Navigation has many changes over the past century with the introduction of aviation. The first forms of navigating relied on knowledge of the area and being able to recognise landmarks and features of the ground.
When travelling by the sea, this was not very useful and ships would use the stars and sun and time to find their way via large areas of water. The celestial navigation (the term used for navigating using the stars) had its limitations too, the biggest of course being the weather.
Both of these navigation methods relied on dead reckoning by calculating a rough estimate of distance travel and direction. This gave the navigators a place to start when confirming their location.
The process of dead reckoning was improved with the use of accelerometers acting in 3 orthogonal directions to calculate distance travelled and direction. This still how was subject to many limitations. This was known as Inertial Navigation Systems (INS)
The next big step came with the discovery of Radio waves. This discovery lead to the ability to reference the subject’s location to a stationary unit. The early units used a number of principles of radio waves to transit their location. (Or information that could be used to determine the subjects location). LORAN, OMEGA, NDB, VOR are some of the examples of ground bases radio navigation systems.
Next came the ability to enter space. With the knowledge of radio waves quite extensive and technology allowing object to operate in space, in the late 1950’s a system called Transit was developed, sponsored by the Navy, to provide fixes and resets for INS.
Improvements to this system lead to the most commonly known GNSS system NavStar GPS (known as GPS). In 1973/74 the system met all needs1.
The GNSS stands for Global Navigation Satellite System. It refers to the whole system that includes infrastructure, users, management and applications that use one of the systems. There are several different GNSS which are at different stages. Each tab will explain the different GNSSs that are available2.
The GNSS systems operate by using a network of satellites that cover an area to give position information. Each satellite knows its own position and time in relation to earth. The unit then sends a signal to multiple satellites interrogating it receiving both the satellite position and information to calculate the distance from it. Once the unit has at least 3 satellites it can work out its position. In order to get actually height above the ground, the unit requires at least 4 satellites. The more satellites the unit is in contact with the more accurate the position. With more than 5 satellite, the some devices have the function to determine the accuracy of the satellite and know if any are not functioning (this however, does have limitation because it works on the theory majority rules).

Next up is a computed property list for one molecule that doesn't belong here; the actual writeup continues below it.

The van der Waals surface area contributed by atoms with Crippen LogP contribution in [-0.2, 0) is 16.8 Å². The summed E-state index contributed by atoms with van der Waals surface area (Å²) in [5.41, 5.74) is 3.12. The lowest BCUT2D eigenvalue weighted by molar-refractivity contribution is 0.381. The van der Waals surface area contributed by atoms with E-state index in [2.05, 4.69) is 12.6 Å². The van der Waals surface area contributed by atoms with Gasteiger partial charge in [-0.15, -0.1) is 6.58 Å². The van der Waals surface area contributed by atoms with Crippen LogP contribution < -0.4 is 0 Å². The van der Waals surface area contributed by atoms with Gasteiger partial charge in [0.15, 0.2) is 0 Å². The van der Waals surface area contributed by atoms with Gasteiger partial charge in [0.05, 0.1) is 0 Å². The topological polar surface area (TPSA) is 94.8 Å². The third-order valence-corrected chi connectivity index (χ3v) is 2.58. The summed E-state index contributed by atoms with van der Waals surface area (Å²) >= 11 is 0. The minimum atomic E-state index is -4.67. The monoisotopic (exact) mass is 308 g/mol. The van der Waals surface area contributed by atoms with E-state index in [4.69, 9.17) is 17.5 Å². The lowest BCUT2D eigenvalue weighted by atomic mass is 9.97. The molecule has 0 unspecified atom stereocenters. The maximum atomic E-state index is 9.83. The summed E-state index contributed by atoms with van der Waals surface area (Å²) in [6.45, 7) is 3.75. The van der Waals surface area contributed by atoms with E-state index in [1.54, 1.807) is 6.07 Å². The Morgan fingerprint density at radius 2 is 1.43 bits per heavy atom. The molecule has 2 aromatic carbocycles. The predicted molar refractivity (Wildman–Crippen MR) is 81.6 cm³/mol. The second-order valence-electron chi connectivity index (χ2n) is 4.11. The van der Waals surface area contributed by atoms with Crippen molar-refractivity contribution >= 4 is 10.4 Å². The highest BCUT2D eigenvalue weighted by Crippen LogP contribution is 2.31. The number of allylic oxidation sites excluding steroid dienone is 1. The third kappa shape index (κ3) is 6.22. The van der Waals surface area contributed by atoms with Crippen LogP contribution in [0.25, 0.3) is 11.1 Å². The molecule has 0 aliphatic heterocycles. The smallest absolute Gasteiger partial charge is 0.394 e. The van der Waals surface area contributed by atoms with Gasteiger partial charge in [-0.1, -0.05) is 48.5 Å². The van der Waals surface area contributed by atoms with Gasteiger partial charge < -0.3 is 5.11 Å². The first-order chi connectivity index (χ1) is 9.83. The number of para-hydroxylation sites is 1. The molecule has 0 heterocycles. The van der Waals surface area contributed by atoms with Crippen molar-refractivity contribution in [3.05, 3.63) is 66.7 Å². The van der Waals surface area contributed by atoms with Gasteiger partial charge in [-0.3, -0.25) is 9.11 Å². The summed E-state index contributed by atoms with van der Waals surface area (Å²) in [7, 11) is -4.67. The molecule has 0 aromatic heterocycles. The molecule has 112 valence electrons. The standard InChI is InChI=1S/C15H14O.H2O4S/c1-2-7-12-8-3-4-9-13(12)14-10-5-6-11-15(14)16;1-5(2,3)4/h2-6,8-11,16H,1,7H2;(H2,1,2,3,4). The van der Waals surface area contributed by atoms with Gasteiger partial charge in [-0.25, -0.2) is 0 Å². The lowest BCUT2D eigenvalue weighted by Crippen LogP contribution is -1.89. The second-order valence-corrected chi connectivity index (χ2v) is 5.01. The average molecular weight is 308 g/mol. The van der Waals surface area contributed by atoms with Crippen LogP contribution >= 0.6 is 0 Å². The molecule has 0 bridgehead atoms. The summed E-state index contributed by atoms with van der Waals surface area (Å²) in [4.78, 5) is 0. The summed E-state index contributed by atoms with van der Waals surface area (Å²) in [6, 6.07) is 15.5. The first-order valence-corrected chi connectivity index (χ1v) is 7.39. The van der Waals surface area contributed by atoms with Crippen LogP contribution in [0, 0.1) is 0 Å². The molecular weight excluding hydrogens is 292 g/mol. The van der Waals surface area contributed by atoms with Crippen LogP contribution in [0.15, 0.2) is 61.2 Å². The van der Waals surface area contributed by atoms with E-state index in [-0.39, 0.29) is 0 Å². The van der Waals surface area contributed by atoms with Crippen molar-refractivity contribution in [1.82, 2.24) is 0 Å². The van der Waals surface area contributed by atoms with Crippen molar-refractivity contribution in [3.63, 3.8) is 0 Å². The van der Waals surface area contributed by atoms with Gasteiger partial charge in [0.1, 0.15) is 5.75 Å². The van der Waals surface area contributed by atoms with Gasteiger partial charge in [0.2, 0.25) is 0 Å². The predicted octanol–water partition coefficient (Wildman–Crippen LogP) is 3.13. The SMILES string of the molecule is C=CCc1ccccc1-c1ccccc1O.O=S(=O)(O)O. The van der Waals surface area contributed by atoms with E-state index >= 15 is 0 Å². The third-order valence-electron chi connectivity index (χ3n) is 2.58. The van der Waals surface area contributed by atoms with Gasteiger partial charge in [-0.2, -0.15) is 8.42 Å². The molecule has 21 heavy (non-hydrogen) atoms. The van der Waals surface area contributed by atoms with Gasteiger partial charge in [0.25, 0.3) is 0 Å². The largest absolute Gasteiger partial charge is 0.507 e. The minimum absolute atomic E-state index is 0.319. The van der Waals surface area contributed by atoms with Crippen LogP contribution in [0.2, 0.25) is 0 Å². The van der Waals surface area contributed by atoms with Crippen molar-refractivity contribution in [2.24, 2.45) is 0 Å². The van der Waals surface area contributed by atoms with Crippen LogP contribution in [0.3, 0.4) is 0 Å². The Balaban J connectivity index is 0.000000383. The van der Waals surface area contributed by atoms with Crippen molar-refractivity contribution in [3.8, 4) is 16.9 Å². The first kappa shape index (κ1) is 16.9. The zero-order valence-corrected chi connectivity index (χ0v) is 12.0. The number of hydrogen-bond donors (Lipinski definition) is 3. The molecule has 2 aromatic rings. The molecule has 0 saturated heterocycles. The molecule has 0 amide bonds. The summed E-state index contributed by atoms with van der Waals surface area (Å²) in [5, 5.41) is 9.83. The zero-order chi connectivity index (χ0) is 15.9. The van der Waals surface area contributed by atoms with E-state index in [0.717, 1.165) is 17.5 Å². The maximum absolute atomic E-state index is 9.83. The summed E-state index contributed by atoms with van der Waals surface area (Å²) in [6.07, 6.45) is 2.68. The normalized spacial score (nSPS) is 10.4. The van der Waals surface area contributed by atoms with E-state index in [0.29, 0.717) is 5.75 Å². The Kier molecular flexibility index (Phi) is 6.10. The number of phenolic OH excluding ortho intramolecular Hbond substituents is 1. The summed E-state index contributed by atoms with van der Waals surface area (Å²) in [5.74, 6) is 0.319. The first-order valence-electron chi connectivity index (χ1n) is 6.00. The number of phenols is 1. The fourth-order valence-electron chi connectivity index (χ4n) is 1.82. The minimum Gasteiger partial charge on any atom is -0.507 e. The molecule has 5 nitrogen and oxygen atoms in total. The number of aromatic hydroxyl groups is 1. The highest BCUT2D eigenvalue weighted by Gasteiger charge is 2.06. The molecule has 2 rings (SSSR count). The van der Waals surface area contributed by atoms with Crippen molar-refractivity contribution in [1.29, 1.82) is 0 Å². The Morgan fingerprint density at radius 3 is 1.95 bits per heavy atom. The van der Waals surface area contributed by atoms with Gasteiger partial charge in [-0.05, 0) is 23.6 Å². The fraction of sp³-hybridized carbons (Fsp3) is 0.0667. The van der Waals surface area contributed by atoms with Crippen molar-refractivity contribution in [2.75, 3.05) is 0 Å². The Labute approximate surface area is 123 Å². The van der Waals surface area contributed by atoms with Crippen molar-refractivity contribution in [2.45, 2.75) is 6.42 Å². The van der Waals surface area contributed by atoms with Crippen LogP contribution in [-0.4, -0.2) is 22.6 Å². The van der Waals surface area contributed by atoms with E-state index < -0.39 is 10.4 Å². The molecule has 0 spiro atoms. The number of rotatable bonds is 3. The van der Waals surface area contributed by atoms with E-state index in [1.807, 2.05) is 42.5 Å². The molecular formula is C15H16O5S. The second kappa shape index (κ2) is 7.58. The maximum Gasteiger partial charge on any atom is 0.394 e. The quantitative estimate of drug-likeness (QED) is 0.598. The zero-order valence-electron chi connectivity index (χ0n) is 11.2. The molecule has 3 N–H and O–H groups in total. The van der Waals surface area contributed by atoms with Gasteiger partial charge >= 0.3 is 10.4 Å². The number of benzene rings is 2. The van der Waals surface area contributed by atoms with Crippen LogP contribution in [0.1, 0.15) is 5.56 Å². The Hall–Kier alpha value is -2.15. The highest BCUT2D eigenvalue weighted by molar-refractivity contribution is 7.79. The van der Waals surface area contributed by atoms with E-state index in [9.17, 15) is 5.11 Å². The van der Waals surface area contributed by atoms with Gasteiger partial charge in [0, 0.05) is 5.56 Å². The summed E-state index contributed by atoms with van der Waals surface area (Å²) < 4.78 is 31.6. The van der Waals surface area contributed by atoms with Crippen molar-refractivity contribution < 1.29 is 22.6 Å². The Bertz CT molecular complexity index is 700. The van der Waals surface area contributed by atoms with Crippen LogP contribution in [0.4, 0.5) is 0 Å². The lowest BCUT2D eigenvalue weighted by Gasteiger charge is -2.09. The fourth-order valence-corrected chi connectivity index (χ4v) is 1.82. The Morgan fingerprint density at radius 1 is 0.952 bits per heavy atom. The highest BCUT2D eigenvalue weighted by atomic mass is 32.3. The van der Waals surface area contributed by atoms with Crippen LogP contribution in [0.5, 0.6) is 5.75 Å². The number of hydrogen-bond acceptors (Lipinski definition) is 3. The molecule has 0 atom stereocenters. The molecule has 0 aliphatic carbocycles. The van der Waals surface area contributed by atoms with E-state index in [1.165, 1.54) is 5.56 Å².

Once the unit has their position it can be used in multiple ways.
One point to note is that the devices are always giving past information. It takes time to calculate and display the information. The position will be different depending on the speed of the device. The accuracy can decrease with an increase in speed. To overcome this problem the unit will need to know the time in which the signals were sent.
The position information can also come from ‘ground satellites’, which are unit on the ground that act as a satellite, which helps reduce error time or in other words not enough satellites. These ground satellite are used in aviation to help increase reliability of the service in order for aircraft to use them for landing in very low visibility conditions.
There are many different systems that use the GNSS to help people or organisations with their day to day lives. The most commonly known is navigation. With the ability determine location it is possible to use that information against maps to work out were you are. These devices can be found in aircraft, boats and ships, equipment, personal use and even spacecraft. There are also devices for the visually impaired.
The devices though are used for other scenarios than navigation. For example this information is useful for search and rescue to located people. It can be used for surveying. Anytime that position information is useful the GNSS can more often than not offer the solution.
Here is a list of other Global Navigation Satellite Systems also in development
This is U.S.'s answer of a GNSS system. Click here
Information about Europe's upcoming system. Click here
China attempt to rival the current GPS system. With 5 satellites already in place with more planned. There were talks of China combing their system will Galileo, however, these have fallen through due to political reason (Levin D., Mar 2009). Click here for more info (Wiki)
Russia’s GNSS was fully operational in 1995 under the Soviet Union. However, after their collapse the system was left to rot. Recently though the system was restored. Now in October 2011 the system is now fully functional and global. Click here for more info
This is india attempt to join the number of systems floating in space. As of April 2010 the system is in development. Click here for more info
This is a network of ground basic antennas with the purpose of augmenting the current GNSS. These stations act as satellite providing very accurate data to aircraft in order to combat the Selective Availability which presents a problem for precise navigation needed in some commercial industries such as aviation. With the use of these networks the accuracy can be pinpointed to within cm. This makes the GNSS systems useful for bad weather conditions because it provides the aircraft with the much needed accuracy to land in very low visibility. Click here for more info (Wiki)
Want to know more?
- GNSS in Aviation
- http://en.wikipedia.org/wiki/Global_Positioning_System or http://en.wikipedia.org/wiki/GNSS_applications
- Brief History
- Sat Nav
- GNSS Accuracy
- Inside GNSS